Fewer Diseases and Other Health Problems
After euthanasia, cancer is the number one killer of cats and dogs. It is very common for veterinarians to see unaltered pets for infections, conditions and diseases that are caused primarily by repeated surges of hormones.

MALES
Statistics prove that neutered males are healthier pets. Many diseases and health problems are caused by the effects of testosterone, a hormone produced in the testicles. By removing the source of testosterone, neutering reduces and eliminates the risks of many cancers and other hormone-related medical conditions. None of the behavioral or medical problems caused by testosterone are rare. Veterinarians deal with them on a daily basis.

Neutering eliminates the chances of developing:
• Testicular tumors and cancer. Testicular cancer is the second most frequently diagnosed cancer in older intact male dogs. There are several types of tumors, both benign and malignant, that can arise within the testicles.

Neutering greatly decreases the chances of developing:
• Prostatic disease. Over 80% of all unneutered male dogs develop prostate disease.
• Infections and disorders of the prostate glands. Prostate conditions such as prostate enlargement, cysts, and infection are all related to the presence of testosterone.
• Perianal tumors—These are tumors whose growth is stimulated by testosterone these are commonly observed in older, unaltered dogs. Perianal gland cancer is the third most frequently diagnosed cancer in older intact male dogs.
• Serious types of hernias. These are commonly observed in older, unaltered dogs and can occur on either or both sides of the anus. One of the long-term effects of testosterone causes the group of muscles near the anus to weaken or atrophy. The surgery to repair hernia complications can range from $300 to $1500, depending on the severity.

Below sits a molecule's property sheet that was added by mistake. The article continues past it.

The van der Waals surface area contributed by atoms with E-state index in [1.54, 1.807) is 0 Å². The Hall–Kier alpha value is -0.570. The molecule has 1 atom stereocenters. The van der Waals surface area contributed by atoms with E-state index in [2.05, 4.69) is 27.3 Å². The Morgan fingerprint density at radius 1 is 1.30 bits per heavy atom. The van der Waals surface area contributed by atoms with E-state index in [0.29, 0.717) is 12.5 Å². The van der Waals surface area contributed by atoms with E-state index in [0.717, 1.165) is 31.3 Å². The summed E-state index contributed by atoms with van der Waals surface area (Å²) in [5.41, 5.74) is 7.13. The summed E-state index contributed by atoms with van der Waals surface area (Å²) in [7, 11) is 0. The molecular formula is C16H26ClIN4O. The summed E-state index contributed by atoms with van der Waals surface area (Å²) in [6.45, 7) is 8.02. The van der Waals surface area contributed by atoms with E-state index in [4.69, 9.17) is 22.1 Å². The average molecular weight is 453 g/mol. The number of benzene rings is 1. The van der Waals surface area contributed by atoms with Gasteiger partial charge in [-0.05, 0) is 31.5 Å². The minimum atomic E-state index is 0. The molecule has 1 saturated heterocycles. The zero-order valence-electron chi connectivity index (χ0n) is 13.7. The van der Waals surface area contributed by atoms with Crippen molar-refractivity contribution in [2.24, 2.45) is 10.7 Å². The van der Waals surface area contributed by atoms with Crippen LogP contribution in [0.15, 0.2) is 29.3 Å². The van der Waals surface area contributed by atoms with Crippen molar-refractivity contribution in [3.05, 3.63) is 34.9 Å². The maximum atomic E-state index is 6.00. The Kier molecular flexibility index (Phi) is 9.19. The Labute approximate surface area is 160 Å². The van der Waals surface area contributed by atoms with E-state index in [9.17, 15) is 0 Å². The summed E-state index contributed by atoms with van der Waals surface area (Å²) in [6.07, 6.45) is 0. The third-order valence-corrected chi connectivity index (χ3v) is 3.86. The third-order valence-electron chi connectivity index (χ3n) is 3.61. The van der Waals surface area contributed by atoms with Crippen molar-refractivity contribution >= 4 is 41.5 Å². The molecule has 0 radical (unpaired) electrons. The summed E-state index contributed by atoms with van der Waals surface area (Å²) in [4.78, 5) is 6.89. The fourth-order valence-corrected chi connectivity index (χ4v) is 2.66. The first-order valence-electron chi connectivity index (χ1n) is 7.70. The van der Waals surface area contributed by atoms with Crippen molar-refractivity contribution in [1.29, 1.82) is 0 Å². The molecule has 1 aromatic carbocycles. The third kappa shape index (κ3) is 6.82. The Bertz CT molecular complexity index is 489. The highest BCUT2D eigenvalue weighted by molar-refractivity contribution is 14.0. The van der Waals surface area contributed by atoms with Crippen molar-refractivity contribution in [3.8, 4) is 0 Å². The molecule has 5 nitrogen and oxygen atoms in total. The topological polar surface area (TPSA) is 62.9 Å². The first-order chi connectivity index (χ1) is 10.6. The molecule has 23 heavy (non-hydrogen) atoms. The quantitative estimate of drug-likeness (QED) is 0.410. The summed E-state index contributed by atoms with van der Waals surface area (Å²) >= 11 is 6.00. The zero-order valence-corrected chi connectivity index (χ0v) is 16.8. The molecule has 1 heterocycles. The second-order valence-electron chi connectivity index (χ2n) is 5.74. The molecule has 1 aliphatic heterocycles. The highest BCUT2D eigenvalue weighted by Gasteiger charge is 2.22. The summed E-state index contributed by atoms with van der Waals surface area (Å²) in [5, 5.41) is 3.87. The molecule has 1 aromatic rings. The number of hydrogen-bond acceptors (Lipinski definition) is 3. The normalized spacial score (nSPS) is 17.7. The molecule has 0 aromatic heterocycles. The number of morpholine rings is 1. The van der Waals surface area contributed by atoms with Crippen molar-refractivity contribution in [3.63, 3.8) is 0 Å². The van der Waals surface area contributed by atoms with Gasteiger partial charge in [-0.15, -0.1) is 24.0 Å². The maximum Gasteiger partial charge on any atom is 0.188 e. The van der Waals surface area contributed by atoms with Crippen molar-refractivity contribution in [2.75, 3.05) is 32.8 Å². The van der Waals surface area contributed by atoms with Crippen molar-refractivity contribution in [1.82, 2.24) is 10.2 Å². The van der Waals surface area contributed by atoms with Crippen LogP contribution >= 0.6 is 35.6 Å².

• nfections and disorders of the prepuce (the outer covering of the penis).


FEMALES
Spayed females are happier, healthier pets. The more heat cycles an unspayed pet goes through, the more susceptible she is to serious diseases. During an ovariohysterectomy (spaying), the uterus and ovaries are removed, ensuring that the hormones that cause health- and behavior-related problems are no longer produced. At the same time, many cancers, tumors and other medical conditions are reduced or eliminated.

Spaying eliminates the chances of developing:
• Pyometra. Pyometra is a serious and potentially fatal infection of the uterus experienced by many unspayed cats and dogs. If it is left untreated, your pet will most likely die.
• Ovarian cancer, cysts and infections. Ovarian cancer is a common occurrence in unaltered females.
• Uterine cancer and uterine infections. These are common occurrences in unaltered female dogs and cats, especially older pets.
• Acute metritis (infected uterus). This can be potentially fatal if not treated in time.
• Difficult pregnancy and delivery. This is common in older and ill cats.
• Pseudopregnancies. Some females go through a false pregnancy every time they come into heat.

Spaying greatly decreases the chances of developing:
• Breast cancer and tumors. The rate goes down to almost zero if the spay is done before the first heat cycle. Breast cancer is the most common malignant tumor in dogs, and the third most common cancer in cats. The chances of a female dog reaching 10 years of age without developing this potentially fatal tumor is less than 11% in some breeds with normal hormone production.
• Tumors of the reproductive system.
• Mammary cancer. Mammary cancer is very common in older unspayed females, and is the most common cancer to spread to the lungs.
• Mastitis (infection of the mammary glands). This can be potentially fatal if not treated in time.